Even or Odd – About Tilelengths

Tilelengths 5 (left) and 4 (right) on diagonal trackWhenever starting a new game, be it local or on #openttdcoop, one important question to be cleared before starting to build the network always is: “What tilelength (TL) are we going to use for our trains?”.
The chosen setting will mostly depend on the size of the map, as you don’t want to have a hundreds train servicing a single coal mine on a 2048*2048 map. However, there is a great difference between using even tilelengths such as 4, 10 or 20 and odd ones like 5 or 11.

The patch setting “When dragging, place signals every: X tiles” should always be set to “2” when playing on #openttdcoop, and most players will also use this setting if playing alone. If dragging signals, you will always have one piece of track with a signal on it followed by one without one and so on.

Now, if trains are jamming up somewhere in the network, for example behind a full station, those trains should block as little space as possible, so that they won’t for example block the mainline.

As you can see in the first screenshot, with signals every 2 tiles, the trains with tilelength 5 (left) fit almost perfectly in between the signals. However, the TL4-trains (right) always have a gap of more than one tile between them and need as much space as the TL5-trains. To fix that, you would have to place additional signals in the gaps, which might look ugly (especiall for straight track, see below) and is a lot of work, as you would have to do it manually.

In the first screenshot, you have seen what happens with diagonal track, now the second picture shows you that the effect is the same with straight track.

You can compare any odd and even tilelength, there will always be a greater gap at the even tilelength. This leads me to the conclusion that it might be better to use odd tilelengths rather than even ones, if nothing speaks against it.

There isn’t a big difference in carried cargo if using tilelength 15 or 13 instead of 14, but you will have a better usage of track space. To convince people to use tl 5 or 3 instead of 4 might be more difficult, as this makes quite a difference, however, i would still strongly suggest to always use odd tilelengths – maybe even in all #openttdcoop games? Tell me what you think!

I also created a wiki-article about it – have a look if you want!

9 comments so far

  1. tneo February 9, 2008 17:41

    Although I can understand the logic behind this, I don’t really think it matters much to have 1 tile gaps in between trains when they are stopped. When trains are in motion, then there is a gap in between as well.

  2. Sedontane February 9, 2008 17:55

    Personally I would have no problem and the evidence speaks for itself. Odd tile lengths FTW on #openttdcoop

  3. Mucht February 9, 2008 21:23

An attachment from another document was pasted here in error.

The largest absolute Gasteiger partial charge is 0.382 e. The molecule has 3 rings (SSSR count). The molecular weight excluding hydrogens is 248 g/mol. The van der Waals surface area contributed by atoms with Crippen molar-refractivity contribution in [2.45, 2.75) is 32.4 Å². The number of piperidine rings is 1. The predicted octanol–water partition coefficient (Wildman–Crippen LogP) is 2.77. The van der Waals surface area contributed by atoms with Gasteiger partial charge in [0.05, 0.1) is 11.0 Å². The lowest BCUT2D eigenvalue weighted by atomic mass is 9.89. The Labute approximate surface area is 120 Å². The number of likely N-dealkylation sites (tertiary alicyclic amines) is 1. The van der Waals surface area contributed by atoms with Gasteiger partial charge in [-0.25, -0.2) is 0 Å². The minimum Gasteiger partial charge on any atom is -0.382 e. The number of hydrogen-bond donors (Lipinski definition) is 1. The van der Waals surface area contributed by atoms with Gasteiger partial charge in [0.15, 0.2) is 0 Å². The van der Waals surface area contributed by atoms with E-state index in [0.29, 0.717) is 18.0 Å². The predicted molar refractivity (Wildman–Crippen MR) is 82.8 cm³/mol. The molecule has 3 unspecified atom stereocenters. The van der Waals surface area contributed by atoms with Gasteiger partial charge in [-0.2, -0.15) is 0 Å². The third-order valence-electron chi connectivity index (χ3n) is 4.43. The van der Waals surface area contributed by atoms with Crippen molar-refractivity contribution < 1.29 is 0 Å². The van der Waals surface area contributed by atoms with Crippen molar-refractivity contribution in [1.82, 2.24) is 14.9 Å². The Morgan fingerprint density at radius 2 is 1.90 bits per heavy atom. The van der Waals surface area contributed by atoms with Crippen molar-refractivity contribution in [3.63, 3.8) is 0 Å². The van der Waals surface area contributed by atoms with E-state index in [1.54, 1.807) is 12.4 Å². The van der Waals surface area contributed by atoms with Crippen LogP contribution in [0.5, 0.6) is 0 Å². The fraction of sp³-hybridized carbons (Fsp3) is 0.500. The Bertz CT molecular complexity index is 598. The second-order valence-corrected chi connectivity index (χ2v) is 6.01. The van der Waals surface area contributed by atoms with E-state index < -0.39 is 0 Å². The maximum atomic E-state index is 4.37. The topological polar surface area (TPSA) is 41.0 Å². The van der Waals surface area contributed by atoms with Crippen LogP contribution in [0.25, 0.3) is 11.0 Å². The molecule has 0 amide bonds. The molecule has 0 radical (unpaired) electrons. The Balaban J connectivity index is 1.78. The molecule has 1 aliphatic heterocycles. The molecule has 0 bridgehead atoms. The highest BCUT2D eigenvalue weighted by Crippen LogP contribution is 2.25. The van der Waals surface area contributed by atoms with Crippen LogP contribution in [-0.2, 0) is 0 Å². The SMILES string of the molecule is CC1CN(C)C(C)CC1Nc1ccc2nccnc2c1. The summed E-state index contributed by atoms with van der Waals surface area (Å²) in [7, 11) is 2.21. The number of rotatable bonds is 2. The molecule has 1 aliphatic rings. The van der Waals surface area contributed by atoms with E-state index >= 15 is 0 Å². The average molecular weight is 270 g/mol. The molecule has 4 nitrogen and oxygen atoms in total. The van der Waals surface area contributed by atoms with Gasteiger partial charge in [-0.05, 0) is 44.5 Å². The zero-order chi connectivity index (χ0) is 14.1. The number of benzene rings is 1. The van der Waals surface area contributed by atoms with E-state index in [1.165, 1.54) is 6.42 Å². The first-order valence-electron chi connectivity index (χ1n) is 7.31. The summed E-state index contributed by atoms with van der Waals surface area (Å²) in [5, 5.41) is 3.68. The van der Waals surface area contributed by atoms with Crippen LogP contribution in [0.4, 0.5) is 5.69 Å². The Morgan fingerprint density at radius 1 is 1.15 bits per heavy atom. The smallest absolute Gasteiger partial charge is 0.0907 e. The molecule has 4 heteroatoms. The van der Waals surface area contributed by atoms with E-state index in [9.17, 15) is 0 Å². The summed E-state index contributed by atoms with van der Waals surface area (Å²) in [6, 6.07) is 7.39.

Nice post! Thx for the analysis!

  4. XeryusTC February 11, 2008 07:40

    I’ve always prefered to use the odd train lengths. Some people might have noticed that I’ve almost always used TL 3 or 5 on my plans in stead of TL 2/4/6. The reason is the same as yours, there is less space left between signals.
    Something like this seems to come with my signalling perfectionism. If you haven’t noticed what it is yet then you are not around long enough ;).

  5. Ammler February 11, 2008 11:52

    Nice article!
    Hmm, I am not sure, if you really tested it on a full crowded running game. Not sure, if its really better with this small gap.
    I would really like to see a running example, which shows the advantage of small gaps.

  6. Adm.Spock February 11, 2008 21:28

    Maybe construct a game on a small map with even TL:4 see how much cargo is carried. While constructing leave one tile extra on stations to lengthen to the odd TL:5. Then see how much cargo is carried with TL:5?

    This in my mind would constitute a “real life” test for this thesis.

  7. Nobody February 12, 2008 17:00

    I’ve made such a test a few days ago, but with three identical setups, built side by side on a same map (one company for each TL). Higher TL always means more cargo transported, whatever the TL, odd or even. Lower TL always means a worst engine(s)/wagons ratio,.. and more tracks, more platforms to avoid queues while moving the same amount of cargo.

    With dual engines, to move 120 wagons we need :
    – 20 trains at TL 4 (80 tiles)
    – 15 trains at TL 5 (75 tiles)
    – 12 trains at TL 6 (72 tiles)
    – 10 trains at TL 7 (70 tiles)

    But then, to scramble the maths, depending on the train set, we can have single/dual engines at lower TL. And still, using odd or even TL, there is a 2 tiles gap between trains when they are queuing…

  8. Ammler February 13, 2008 13:49

    of course, those odd lengths has advantage when queuing, but we don’t like waiting trains, we like to reach high cap networks with RUNNING trains.

  9. […] in februari, Tim blogged about the differences between even and odd train lengths. This post posed it was better to use odd train length because they use less space when […]

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